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Chest Imaging


Rebecca Dezube

, MD, MHS, Johns Hopkins University

Reviewed/Revised Nov 2023
Topic Resources

Chest imaging includes use of

There are no absolute contraindications to undergoing noninvasive imaging procedures except for MRI.

The presence of metallic objects in the patient's eye or brain precludes MRI. The presence of a permanent pacemaker or internal cardioverter-defibrillator is a relative contraindication (see MRI Safety). Additionally, gadolinium, when used as a contrast agent for MRI, increases risk of nephrogenic systemic fibrosis Contrast reactions Sagittal T1-weighted image of the brain shows normal midline structures. Sagittal proton density–weighted 3-tesla magnetic resonance image of the right knee shows meniscocapsular separation... read more Contrast reactions in patients with stage 4 or 5 chronic kidney disease or those receiving dialysis. Gadolinium may be harmful to a fetus and is generally avoided in pregnancy.

Conventional Chest X-Ray Techniques

Conventional x-ray techniques that are used to image the chest and surrounding structures include

  • Plain x-rays

  • Fluoroscopy

Chest x-ray

Plain chest x-rays provide images of structures in and around the thorax and are most useful for identifying abnormalities in the heart, lung parenchyma, pleura, chest wall, diaphragm, mediastinum, and hilum. They are usually the initial test done to evaluate the lungs.

The standard chest x-ray is taken from back to front (posteroanterior view) to minimize x-ray scatter that could artifactually enlarge the cardiac silhouette and from the side of the thorax (lateral view).

Lordotic or oblique views can be obtained to evaluate pulmonary nodules or to clarify abnormalities that may be due to superimposed structures, although chest CT Chest Computed Tomography (CT) Chest imaging includes use of Conventional x-rays Computed tomography (CT) scanning Magnetic resonance imaging (MRI) Nuclear scanning, including positron emission tomography (PET) scanning read more provides more information and has largely superseded these views.

End-expiratory views can be used to detect small pneumothoraces.

Chest x-rays taken with portable machines (usually anteroposterior views) are almost always suboptimal and should be used only when patients are too ill to be transported to the radiology department.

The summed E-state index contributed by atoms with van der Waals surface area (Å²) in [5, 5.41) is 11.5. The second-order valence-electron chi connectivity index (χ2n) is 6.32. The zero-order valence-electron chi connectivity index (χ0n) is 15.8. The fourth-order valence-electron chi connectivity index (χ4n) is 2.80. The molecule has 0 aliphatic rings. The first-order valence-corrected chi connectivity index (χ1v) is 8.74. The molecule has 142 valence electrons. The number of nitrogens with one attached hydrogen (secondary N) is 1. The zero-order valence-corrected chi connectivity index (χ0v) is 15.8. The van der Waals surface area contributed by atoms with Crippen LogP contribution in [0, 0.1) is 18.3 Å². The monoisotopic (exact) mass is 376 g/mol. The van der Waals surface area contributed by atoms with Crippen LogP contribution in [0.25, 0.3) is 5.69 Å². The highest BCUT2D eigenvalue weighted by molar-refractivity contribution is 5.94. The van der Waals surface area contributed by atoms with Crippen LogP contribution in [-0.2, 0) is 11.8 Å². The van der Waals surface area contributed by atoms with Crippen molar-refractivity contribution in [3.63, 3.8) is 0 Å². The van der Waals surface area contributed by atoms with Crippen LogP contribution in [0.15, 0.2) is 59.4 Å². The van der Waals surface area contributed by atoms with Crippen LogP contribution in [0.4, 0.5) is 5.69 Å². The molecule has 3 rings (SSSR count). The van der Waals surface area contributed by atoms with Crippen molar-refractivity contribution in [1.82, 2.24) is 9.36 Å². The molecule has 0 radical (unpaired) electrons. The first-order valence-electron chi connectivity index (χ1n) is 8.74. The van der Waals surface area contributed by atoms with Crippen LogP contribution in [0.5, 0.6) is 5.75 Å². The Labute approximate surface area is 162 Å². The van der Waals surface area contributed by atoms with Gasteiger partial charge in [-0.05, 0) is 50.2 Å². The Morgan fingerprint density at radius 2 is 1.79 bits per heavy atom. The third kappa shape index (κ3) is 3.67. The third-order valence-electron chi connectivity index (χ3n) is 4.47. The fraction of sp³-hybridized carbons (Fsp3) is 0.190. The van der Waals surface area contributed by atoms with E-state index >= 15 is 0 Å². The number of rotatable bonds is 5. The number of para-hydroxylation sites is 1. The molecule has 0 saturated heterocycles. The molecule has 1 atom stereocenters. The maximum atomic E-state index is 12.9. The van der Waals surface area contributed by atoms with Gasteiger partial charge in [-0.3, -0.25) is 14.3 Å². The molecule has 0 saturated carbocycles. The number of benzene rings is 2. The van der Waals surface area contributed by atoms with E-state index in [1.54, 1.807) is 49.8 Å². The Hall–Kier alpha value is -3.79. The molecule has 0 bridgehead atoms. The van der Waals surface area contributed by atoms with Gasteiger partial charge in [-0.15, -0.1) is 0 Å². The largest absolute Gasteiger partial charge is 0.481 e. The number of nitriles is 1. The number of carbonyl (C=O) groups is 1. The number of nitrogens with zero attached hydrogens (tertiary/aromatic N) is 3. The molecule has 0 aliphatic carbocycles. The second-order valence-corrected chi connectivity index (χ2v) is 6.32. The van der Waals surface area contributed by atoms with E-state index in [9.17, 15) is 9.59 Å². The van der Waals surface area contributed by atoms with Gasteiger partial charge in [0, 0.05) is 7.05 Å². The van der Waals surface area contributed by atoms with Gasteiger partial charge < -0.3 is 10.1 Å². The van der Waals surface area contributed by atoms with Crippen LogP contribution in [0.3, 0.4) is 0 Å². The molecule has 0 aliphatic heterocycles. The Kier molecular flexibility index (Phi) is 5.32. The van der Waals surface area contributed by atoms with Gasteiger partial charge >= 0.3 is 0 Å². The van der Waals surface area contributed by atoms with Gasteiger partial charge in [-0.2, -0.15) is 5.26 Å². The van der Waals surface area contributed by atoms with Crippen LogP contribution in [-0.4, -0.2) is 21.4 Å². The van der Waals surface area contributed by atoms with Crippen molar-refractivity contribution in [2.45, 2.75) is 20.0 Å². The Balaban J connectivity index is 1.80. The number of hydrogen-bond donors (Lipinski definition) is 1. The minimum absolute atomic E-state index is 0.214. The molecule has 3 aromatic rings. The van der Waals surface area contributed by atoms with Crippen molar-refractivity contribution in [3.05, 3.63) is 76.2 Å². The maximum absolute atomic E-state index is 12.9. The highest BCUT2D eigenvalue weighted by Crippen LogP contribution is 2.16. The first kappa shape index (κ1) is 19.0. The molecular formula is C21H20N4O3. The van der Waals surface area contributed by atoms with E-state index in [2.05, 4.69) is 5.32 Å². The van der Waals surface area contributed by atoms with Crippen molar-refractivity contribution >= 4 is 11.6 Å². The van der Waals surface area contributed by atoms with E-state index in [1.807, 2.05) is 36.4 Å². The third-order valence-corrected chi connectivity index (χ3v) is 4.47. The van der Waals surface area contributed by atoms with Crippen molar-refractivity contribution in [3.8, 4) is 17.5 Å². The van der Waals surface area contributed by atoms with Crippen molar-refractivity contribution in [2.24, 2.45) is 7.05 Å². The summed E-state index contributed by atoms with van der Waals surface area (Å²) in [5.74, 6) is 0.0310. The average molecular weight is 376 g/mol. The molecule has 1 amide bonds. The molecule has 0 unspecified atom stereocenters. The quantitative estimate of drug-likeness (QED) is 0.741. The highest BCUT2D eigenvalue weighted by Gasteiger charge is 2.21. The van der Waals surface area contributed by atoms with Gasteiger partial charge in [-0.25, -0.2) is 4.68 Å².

Screening chest x-rays are often done but are almost never indicated; one exception is in asymptomatic patients with positive tuberculin skin test results, in whom a single posteroanterior chest x-ray without a lateral view is used to make decisions regarding additional diagnostic studies and/or treatment for pulmonary tuberculosis Tuberculosis (TB) Tuberculosis is a chronic, progressive mycobacterial infection, often with an asymptomatic latent period following initial infection. Tuberculosis most commonly affects the lungs. Symptoms include... read more Tuberculosis (TB) .

Chest fluoroscopy

Chest fluoroscopy is the use of a continuous x-ray beam to image movement. It is useful for detecting unilateral diaphragmatic paralysis. During a sniff test, in which the patient is instructed to forcibly inhale through the nose (or sniff), a paralyzed hemidiaphragm moves cranially (paradoxically) while the unaffected hemidiaphragm moves caudally.

Several ancillary procedures such as bronchoscopy can be done with fluoroscopic guidance.

Chest Computed Tomography (CT)

Chest CT is normally done at full inspiration. Aeration of the lungs during imaging provides the best views of the lung parenchyma, airways, and vasculature, and of abnormal findings such as masses, infiltrates, or fibrosis.

CT angiography

Contrast agent load is comparable to that with conventional angiography, but the test is quicker and less invasive. CT angiography provides sufficient accuracy for the detection of pulmonary emboli, so it has largely replaced conventional pulmonary angiography and, except in patients unable to tolerate contrast agents, ventilation/perfusion (V/Q) scanning.

Magnetic Resonance Imaging of the Chest

MRI has a relatively limited role in pulmonary imaging but is preferred over CT in specific circumstances, such as assessment of

  • Superior sulcus tumors

  • Possible cysts

  • Lesions that abut the chest wall

Advantages include absence of radiation exposure, excellent visualization of vascular structures, lack of artifact due to bone, and excellent soft-tissue contrast.

Disadvantages include respiratory and cardiac motion, the time it takes to do the procedure, the expense of MRI, and the occasional presence of contraindications, which include many implanted devices and certain metallic foreign bodies. Gadolinium contrast may be harmful to the fetus, so use of contrast is usually avoided in pregnancy.

Ultrasonography of the Chest